The willing employee ready to step into the breach for the sake of his club during that hiatus after the main man has been sacked or resigned and before a new appointment can be made.
At Wolves, caretaker managers have played an important role steadying the ship, sometimes even changing its course for the better before moving on altogether, returning to the coaching ranks or finding themselves in an unexpected pole position.
The most intriguing appointment of its kind came when Wolves emerged from a second administration in the summer of 1986.
Manager Sammy Chapman left in the wake of the team’s third successive relegation and first-team coach Brian Little, who had been working at Molineux since January, took the reins for the start of the 1986/87 season.
“I have always had the desire to become a manager and now I’ve got the chance,” he said on his temporary appointment.
He made an astute signing, persuading Ally Robertson to leave Albion and become captain, and early results were promising if unspectacular during the club’s first season in the Fourth Division.
Then, with fans warming to the incumbent, the new board turned to Graham Turner, who had just been sacked by Villa. It was an unpopular appointment but history shows the board got it right.
Little went on to enjoy a fine managerial career, having particular success with his old club Villa, taking them into Europe and winning a League Cup.
One wonders how he might have faired if given the opportunity at Wolves.
When Turner’s seven-and-a-half-year stay at Molineux came to an end in March 1994, defender Peter Shirtliff took charge for a couple of games before Graham Taylor entered the fray.
Taylor didn’t last more than 18 months and, while a successor was sought, Bobby Downes moved up from his backroom team to fill in while another managerial search took place.
Mark McGhee eventually succeeded Taylor almost a month later, in December 1995, but when his time was up in November 1998 Wolves changed their approach to the caretaker role.
McGhee’s assistant Colin Lee stepped into the void and began with an astonishing 6-1 win away at Bristol City, with four goals from on-loan Feyenoord striker David Connolly.
The game at Ashton Gate earned notoriety for a half-time mascots fight between Wolfie and three little pigs, who were sponsored by a local glazing firm which may have been seeking some publicity. Results improved and three weeks on from his temporary appointment the board decided to give Lee the job until the end of the season, prompting a once strong friendship between him and McGhee to turn sour.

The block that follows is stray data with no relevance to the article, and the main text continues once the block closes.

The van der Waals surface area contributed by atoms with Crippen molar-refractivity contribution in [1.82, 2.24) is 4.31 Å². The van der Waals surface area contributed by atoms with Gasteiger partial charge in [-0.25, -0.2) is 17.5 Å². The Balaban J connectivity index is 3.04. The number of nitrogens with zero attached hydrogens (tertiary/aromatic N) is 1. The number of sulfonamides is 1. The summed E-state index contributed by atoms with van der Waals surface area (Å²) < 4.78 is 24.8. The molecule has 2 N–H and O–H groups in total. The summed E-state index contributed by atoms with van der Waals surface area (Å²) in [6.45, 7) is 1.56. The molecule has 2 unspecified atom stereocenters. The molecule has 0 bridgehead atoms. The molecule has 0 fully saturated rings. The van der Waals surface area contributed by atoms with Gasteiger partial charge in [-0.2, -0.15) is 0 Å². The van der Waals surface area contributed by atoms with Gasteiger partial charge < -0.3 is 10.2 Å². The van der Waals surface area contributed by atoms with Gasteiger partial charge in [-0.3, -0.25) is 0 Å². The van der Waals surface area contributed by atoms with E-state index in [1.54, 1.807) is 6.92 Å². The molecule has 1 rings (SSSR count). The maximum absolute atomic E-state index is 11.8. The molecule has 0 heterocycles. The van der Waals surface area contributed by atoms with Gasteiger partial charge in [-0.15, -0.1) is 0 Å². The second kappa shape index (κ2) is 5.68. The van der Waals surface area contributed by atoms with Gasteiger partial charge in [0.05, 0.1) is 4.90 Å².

By the summer Lee, and his assistant John Ward, had done enough to earn themselves two-year contracts.
Ward had been a manager in his own right and when Lee’s tenure came to an end in December 2000 he came under consideration for the job.
But Sir Jack Hayward decided to approach Dave Jones instead and Wolves finally put their 90s woes behind them with promotion to the Premier League in May 2003.
When Jones left in November 2004, his seat was temporarily filled by Stuart Gray.
The caretaker manager was a key conduit between the Wolves board and their next appointment, Glenn Hoddle.
The pair had worked together at Southampton when Hoddle had first followed Jones into the manager’s seat.
Many years followed before Wolves needed to call on the services of a caretaker manager again.
When they did, the team was at the start of an alarming freefall through the divisions once more.
After a devastating 5-1 home defeat to West Brom in February 2012, Mick McCarthy was sacked and his long-standing number two, Terry Connor, was left to pick up the pieces.
Connor only took the job on the understanding he was briefly filling in until a replacement could be found but two weeks later he was handed the job until the end of the season, and reluctantly accepted.
It never worked out, Wolves were relegated from the Premier League and their descent was well under way.
The last time the club needed the assistance of a caretaker was in the dramatic 2016/17 season when Walter Zenga’s ill-fated stint came to an end in October.
Rob Edwards had been working as a first-team coach and was made ‘interim head coach’ for just two games until Paul Lambert took charge. It was one of five different positions Edwards held during three separate spells at Wolves.
He has since gone on to prove his qualities, taking Forest Green Rovers to the League Two title last season before accepting the Watford job ahead of their return to the Championship next season.
What all these figures have in common is that they walked into a situation not entirely of their own making. All had links with their predecessor but several showed they could take the club on a different path.
Of course, one crucial necessity before fulfilling this temporary role is that if the man at the top steps down, he is actually required to depart the scene. Thus giving any caretaker the chance to repair at least some of the damage that has been done.